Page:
Office Disinfection 101: Equipment and methods for effective disinfection

Office disinfection

These days, everyone knows you can’t leave office health and safety to chance. That’s a recipe for disaster.

However, making a plan can be complicated. The size of your office, the hours it’s open, its age, layout, equipment and more all have an impact on the tools you need and the techniques you employ. To make the planning process easy, we’ve broken it down into four easy steps.

1. Choose a point of contact

First, choose an authority for office cleaning and sanitizing procedures. This person should be well versed in any chemicals, equipment, procedures and policies your office implements. Every staff person needs to know who this point person is. Everyone should also know how to contact them with questions or concerns.

2. Define your disinfection needs

Next, you’ll need to do a little research to ensure you’re picking the right disinfecting and sanitizing tools for your office. For more in-depth coverage of this step, go to our How to choose a sprayer blog post.

office meeting room

The most important questions you need to answer about your office space are:

  • How much needs to be disinfected each day?
    • You can save time and resources by investing in higher volume, more efficient tools for larger spaces.
  • Who is responsible for disinfecting and sanitizing?
    • If every staff person is responsible for disinfecting their own workspace and the various surfaces they interact with, multiple small and highly portable sanitizers would be ideal.
    • If a professional cleaning staff is responsible for most or all of the disinfection process, then a single high-volume sanitizer will get the job done fast.
  • What needs to be disinfected?
    • If the answer is mostly hard, non-porous surfaces like doorknobs, desks, tables, etc., then look for hospital-grade disinfectants to get the fastest and most powerful results.
    • Wipe electronics by hand to prevent liquid from reaching sensitive circuits.
    • Fabric surfaces such as carpets and upholstery are some of the most demanding surfaces to disinfect. What can’t be removed or closed off should be sprayed down with a fabric-safe disinfectant, but pathogens can still be trapped in the stuffing and fibers.
  • Is there healthy air flow?
    • Open office windows whenever possible. External air flow is one of the best methods for dispersing aerosolized viruses and bacteria.
    • If windows either aren’t present or aren’t evenly distributed, high-quality air purifiers do an exceptional job of stripping pathogens from the air.
  • When will disinfection be happening?
    • If your office operates on a 9-to-5 schedule, you can dedicate time before and after operating hours to a thorough disinfection. This should still be paired with regular disinfection throughout the day as staff interact with high-touch surfaces.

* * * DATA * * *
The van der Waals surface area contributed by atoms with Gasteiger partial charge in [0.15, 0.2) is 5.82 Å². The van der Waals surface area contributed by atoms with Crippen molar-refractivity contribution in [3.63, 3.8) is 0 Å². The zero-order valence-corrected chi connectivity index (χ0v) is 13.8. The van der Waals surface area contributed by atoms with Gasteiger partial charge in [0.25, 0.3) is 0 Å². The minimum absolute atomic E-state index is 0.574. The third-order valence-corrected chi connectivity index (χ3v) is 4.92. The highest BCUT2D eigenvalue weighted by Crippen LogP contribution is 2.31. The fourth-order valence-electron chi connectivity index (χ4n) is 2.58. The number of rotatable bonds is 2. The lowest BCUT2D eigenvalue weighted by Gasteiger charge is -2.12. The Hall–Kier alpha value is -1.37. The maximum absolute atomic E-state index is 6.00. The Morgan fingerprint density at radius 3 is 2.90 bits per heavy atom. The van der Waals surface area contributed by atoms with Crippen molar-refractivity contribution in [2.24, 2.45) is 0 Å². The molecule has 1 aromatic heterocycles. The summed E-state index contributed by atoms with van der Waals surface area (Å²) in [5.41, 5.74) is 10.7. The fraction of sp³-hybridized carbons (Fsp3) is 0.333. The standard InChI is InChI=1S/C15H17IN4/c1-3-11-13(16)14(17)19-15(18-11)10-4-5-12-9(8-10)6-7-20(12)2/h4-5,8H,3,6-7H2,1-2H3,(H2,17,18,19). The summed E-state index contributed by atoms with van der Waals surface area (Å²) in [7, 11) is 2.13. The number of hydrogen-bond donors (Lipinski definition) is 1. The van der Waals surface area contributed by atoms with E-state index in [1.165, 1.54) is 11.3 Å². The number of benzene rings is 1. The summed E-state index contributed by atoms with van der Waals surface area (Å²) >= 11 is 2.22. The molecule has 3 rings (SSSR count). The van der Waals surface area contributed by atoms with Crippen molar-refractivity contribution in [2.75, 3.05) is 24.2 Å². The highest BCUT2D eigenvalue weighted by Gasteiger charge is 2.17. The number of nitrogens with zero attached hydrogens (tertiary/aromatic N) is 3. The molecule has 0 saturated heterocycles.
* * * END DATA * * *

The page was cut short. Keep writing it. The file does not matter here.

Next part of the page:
• If your office is more of a 24/7 operation, it may be hard to dedicate a block of time to cleaning without disrupting people’s work. Such operations should place greater emphasis on frequent small-scale disinfections throughout the day.

3. Choose your tools

Once you’ve mapped out the needs of your office, it’s time to choose your cleaning and disinfection tools. You’ll need to consider chemicals and sanitizing equipment.


The EPA List N covers every disinfecting chemical approved to kill COVID-19. Depending on the surfaces you need to disinfect, you may need one or more chemicals. Some of the most common active ingredients to look for are:

  • Quaternary ammonium (AKA quats)
  • Hydrogen peroxide
  • Isopropyl alcohol (isopropanol)
  • Ethyl alcohol (ethanol)
  • Sodium hypochlorite (bleach)
  • Phenolic

Check out our How do you choose a disinfectant? blog to learn more about each of these chemicals.

Sanitizing equipment

Look for sanitizing equipment that suits your time, space and staffing requirements. For an in-depth analysis of the most common sanitizing options, check out our Pros and cons of 5 common sanitizing solutions blog.

For most offices, these tools will be a good fit:

  • Individual disinfection kits – For disinfecting throughout the day and disinfecting individual workstations. Disinfect workstations AT LEAST once before and after each user.
  • Electrostatic sprayers – Handheld and backpack-style electrostatic sprayers can be used for spot disinfection throughout the day, as well as for total-office disinfection.
  • Airless sprayers – Cart mounted to make transport and re-positioning easier. Best suited for large, uncomplicated spaces.
  • Air purifiers – For offices with insufficient or inconsistent ventilation.

4. Communicate, communicate, communicate

The final step in establishing your office disinfection plan is to communicate the plan clearly and consistently to all staff. Ideally in multiple formats, such as email and breakroom posters.

Everyone should know:

  • The point of contact.
  • How to reach out with questions or concerns.
  • Where disinfection equipment is located.
  • How to properly use all disinfection equipment.
  • What PPE is required when operating disinfection equipment.
  • How often their personal workstation and/or shared spaces should be disinfected.
  • If and when cleaning staff will be conducting any disinfections.
  • Resources that can provide more information.

The experts at EnviroPro Solutions are ready to help you create YOUR plan for office safety. Let’s get the conversation started at [email protected] or by phone at 763-296-4449.